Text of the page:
I think that what makes a great leader is really understanding with conviction how to make people feel or asking those deep questions to get the best out of the person, and walking down that path yourself first before you can get to the other side. I think that’s been the case for you. In many ways, do you think that had you not gone down that inner path you would not be the Claude Silver that we see today?
CLAUDE: I have to say I still would be a lot of myself, but I would never have known the depths of human emotion and pain. And thus, I would not be as empathetic as I am today.
There is no way, no how, if I wasn’t able to see myself the way when I was looking at that person over there with judgment and all of a sudden being able to say like, “Oh my God, there’s not much difference between me and that person.”
You know, if I wasn’t able to do that, then I wouldn’t be me and we wouldn’t be having this conversation.
But because I recognize that while we are extremely unique individuals, we are also identical when it comes to human emotion and the human experience, and it is very much the hero’s journey for me.
It’s also Alice in Wonderland, you know, coming through the wormhole.
Like we go through these things in life for God knows why, God knows how you know, and for those of us who are lucky enough and resilient enough to pop out through the other side, there is an enormous amount of light and love and teaching that we can provide other people.
MARY: I think that you do such an awesome job of being able to show people that there’s nothing to fear about and to help them break that down.
CLAUDE: Thank you, Mary. You know, this goes back to one of the earlier questions, but to be someone’s safe place is to be someone’s island, to be someone’s anchor.
And I mean doing that without breaking myself, to really be able to give that because I have enough inside me.
That’s what it’s about for me, not as lighting someone up, but literally like, I got you. You are safe with me. Five words go a long, long way with another person.
MARY: You are safe with me. I absolutely love that. They are incredible words to hear in a corporate environment.
I could just imagine that somebody just had an absolutely bad day and the thought in their mind could be anything from “I want to throw myself in front of a train” to “I don’t want to show up anymore,” and hearing those words could make such a huge difference in their moment.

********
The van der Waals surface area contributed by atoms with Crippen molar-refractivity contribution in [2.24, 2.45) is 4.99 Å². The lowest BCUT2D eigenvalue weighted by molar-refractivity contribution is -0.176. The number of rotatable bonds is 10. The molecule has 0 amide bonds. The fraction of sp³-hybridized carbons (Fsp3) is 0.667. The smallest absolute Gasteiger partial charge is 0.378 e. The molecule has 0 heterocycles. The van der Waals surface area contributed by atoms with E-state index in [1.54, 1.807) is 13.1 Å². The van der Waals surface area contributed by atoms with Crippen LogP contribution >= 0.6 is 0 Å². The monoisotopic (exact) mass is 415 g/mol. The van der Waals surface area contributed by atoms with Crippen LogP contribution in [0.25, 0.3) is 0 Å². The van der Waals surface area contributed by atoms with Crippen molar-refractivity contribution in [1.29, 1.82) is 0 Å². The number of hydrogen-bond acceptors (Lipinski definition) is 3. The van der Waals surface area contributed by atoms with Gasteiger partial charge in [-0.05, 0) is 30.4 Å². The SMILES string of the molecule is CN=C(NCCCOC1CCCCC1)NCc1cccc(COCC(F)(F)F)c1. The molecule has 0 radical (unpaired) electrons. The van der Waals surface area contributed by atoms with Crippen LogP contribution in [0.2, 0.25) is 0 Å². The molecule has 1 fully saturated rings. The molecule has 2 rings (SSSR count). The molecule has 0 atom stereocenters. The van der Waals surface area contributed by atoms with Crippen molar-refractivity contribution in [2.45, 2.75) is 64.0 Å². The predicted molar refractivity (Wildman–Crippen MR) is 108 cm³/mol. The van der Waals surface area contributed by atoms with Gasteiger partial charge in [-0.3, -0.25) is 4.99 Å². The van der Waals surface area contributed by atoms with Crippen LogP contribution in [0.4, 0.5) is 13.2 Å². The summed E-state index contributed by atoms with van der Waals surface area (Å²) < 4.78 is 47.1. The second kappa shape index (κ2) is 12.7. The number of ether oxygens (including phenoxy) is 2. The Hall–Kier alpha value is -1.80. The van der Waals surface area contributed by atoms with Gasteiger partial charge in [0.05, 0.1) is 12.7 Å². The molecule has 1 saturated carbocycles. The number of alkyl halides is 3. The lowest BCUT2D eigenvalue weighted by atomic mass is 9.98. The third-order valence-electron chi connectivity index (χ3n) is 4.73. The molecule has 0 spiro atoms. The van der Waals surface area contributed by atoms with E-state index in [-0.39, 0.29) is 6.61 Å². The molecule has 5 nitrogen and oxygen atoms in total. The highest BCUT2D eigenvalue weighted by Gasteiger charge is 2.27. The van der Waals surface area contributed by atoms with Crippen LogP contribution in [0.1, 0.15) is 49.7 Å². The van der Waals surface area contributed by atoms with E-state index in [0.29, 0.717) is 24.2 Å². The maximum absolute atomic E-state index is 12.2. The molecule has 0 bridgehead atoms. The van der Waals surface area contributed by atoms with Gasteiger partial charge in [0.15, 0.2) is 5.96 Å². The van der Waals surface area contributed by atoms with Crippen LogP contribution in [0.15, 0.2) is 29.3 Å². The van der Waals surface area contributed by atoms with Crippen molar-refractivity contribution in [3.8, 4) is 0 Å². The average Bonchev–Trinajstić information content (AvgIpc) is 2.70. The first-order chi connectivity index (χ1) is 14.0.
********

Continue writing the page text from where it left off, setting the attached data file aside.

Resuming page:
CLAUDE: That’s right. Because it is all about the moments. That’s what makes up a day, the moments.
And by the way, the moment that just passed is gone. I can’t do anything about it, but I can do something in this moment and that next moment coming up.
And whether it’s “you’re safe with me” or “I got your back,” that is exactly what I would have wanted people to say to me in my earlier career.
For whatever reason they didn’t; it was a different time and a different day, and that’s all good, but there will never be a day that I’m not going to say that to someone and I’m not going to act like that.
MARY: What makes you so unique is that you have this strategic business side and you can read people. I think this in itself or those two components about you have such massive currency because you understand what people need and feel.
This combination surely has had enormous impact at VaynerMedia. I mean, not just from the people side, but working with Gary, which I can imagine is super high energy.
But it’s not just that, you know; he is 20, 50 years ahead of everybody else just in terms of his mind. And you can see that he’s just ticking constantly as a personality and as a human being.
How does your background, these two aspects of you, which are in some ways left and right brain, how have they impacted the business?
CLAUDE: You actually said it already, which is the fact that I come from the business, and I know exactly what it’s like to work and grind for a client and work on consumer packaged goods, or on oil and gas, or banking.